Property-based testing is mainstream now (there, I said it). The testing approach popularised by test.check enjoys wide adoption in the Clojure community. This talk is dedicated to another randomised testing technique. Mutation testing introduces subtle bugs to source code of our projects and checks that our tests catch those synthetic problems. Clojure — a homoiconic language with dynamic code reloading — should offer us an excellent foundation for building a mutation testing library. But there’s not a single one out there. Why? Let’s try to answer this question together.
Jan is a consultant at innoQ in Germany, where he works with people and with computers. He enjoys wandering in snowy Alpine wilderness and running around Munich. When the weather is bad he plays Go or dances instead.
Making video games is lots of fun and frustrating at times, and so can learning Clojure be. So why not combine both for maximum effect?
This is a talk about my experiences along the way.
Lisa works as a frontend developer at Travis CI during the day. At night she can be found at Cryptoparties, study groups, game jams and meetups in Berlin.
Some developers love it, some hate it: there is the point where for most application you need some kind of user interface. Be it an admin interface or something that a user will see. In this presentation I will talk about how you can use Clojurescript and react to create web user interface automatically from a data model.
Self-Employed web developer since the beginning of the web. Migrated from Java/J2EE to clojure in 2012 and not regretted it once. Author of liberator. Father of Four.
In this talk, it will be shown that packet capturing with Clojure works fast, how it is made fast, and that Clojure offers amazing capabilities for processing such high-throughput stream data. Following a bottom-up approach, the covered topics include: - integration of low-level packet capturing with the JVM via JNI, - acceleration of packet capturing with the JVM up to the magnitude of 10 GBit/s speed, - a Domain Specific Language (DSL) for extracting information from raw binary data, - and a self-adaptive mechanism for automatically adjusting the data processing at run-time. While this talk focuses on packet capturing, the presented topics can also be applied to other application fields.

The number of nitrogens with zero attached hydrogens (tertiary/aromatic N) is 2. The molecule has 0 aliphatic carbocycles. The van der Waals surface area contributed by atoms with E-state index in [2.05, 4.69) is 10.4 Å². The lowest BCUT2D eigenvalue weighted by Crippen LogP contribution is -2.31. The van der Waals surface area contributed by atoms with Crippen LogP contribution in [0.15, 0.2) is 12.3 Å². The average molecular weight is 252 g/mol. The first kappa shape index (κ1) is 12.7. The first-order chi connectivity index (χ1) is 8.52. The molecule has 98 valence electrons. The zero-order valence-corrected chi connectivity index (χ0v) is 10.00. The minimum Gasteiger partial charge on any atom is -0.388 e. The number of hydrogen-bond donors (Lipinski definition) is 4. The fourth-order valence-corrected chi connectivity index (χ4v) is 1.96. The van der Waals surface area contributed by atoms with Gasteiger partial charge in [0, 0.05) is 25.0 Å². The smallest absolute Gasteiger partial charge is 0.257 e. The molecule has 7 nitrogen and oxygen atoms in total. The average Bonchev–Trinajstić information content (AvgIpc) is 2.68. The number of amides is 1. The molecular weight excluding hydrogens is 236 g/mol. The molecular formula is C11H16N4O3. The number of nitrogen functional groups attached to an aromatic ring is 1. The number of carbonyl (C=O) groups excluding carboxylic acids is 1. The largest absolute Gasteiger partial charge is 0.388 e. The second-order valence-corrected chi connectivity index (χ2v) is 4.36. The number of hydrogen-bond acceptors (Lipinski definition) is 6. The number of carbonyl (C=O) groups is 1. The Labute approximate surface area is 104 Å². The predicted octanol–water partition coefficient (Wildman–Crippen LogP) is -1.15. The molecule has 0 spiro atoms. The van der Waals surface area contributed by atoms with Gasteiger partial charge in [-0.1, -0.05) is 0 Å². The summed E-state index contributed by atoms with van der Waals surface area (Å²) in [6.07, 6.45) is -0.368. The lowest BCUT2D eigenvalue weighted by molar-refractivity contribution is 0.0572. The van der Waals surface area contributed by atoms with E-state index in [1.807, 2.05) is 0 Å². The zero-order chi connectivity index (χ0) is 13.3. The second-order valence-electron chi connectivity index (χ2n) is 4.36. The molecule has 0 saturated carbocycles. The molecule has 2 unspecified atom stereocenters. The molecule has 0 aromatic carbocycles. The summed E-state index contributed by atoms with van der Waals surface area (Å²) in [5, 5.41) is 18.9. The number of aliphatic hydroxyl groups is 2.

Ruediger Gad is a computer science and Open Source Software (OSS) enthusiast who was and still is involved in various OSS projects. He works as senior software engineer at Terma GmbH, Darmstadt, Germany in the field of space ground systems. He received a PhD degree (sobresaliente cum laude - best grade with honors) in Computer Science from the University of Cádiz, Spain and regularly publishes his evaluation and research prototypes as OSS. He spoke at various academic conferences and workshops in scope of the technical program and in keynotes. His research interests include Event-Driven Architecture (EDA), Complex Event Processing (CEP), computer networks, and software development and engineering.
Symmetry is everywhere, from constraining how builders lay brick to guiding physicists as to the nature of reality.
In the short book The Symmetries Of Things the mathematician John Horton Conway, in his uniquely playful style, classifies all the symmetries of the 2D plane.
In this talk you will learn how to identify miracles, wonder-rings and learn the Galloping Gnu Conjecture - and see lots of pretty pictures draw with Quil and a tasty Clojure DSL
Mathematician, part-time mountaineer, fine chap.
Your data is distributed. Or not. Your data is interconnected. Or not. Your data is important.
When it comes to data there are a thousand worlds with a thousand shapes. Oftentimes, you can find them split up over a variety of sources and formats – and it is your job to select, filter, and combine them. But you don’t want to think about the order different pieces of information are fetched in. You don’t want to lose yourself in custom variants of your data that require you to add or remove fields from some base document. And you don’t care much for having to manually optimise your data access.
In the wild, we can find multiple exciting ideas and projects. There are the wonderful abstractions of Haxl, or the way GraphQL lets us think about the structure of our information. We can use these ideas to our advantage.
This talk will provide concrete examples on how data access in Clojure can be simplified. We’ll discuss common pain points and user stories before leveraging existing tools to deal with them.
Because your data is important.
Yannick is a Clojure software developer at stylefruits, responsible for a number of distributed backend services. After stumbling upon the language a few years back he was surprised to see that he quite liked it.
And as these boy-meets-language and language-meets-boy stories sometimes go, they fell in love.
Traditional editors and IDEs run in their own process and try to understand your code by statically analyzing it. This is in contrast to the Lisp and Smalltalk tradition, where tools often interacted directly with your running program. Nightlight is an editor that attempts to bring that style of development to Clojure by running directly inside your project.
Zach teaches Java and Clojure in Charleston, SC. He is the author of Nightcode, a Clojure IDE for beginners, and various other buggy projects. He hasn’t left the US since he was a baby, and this time it isn’t to avoid the feds.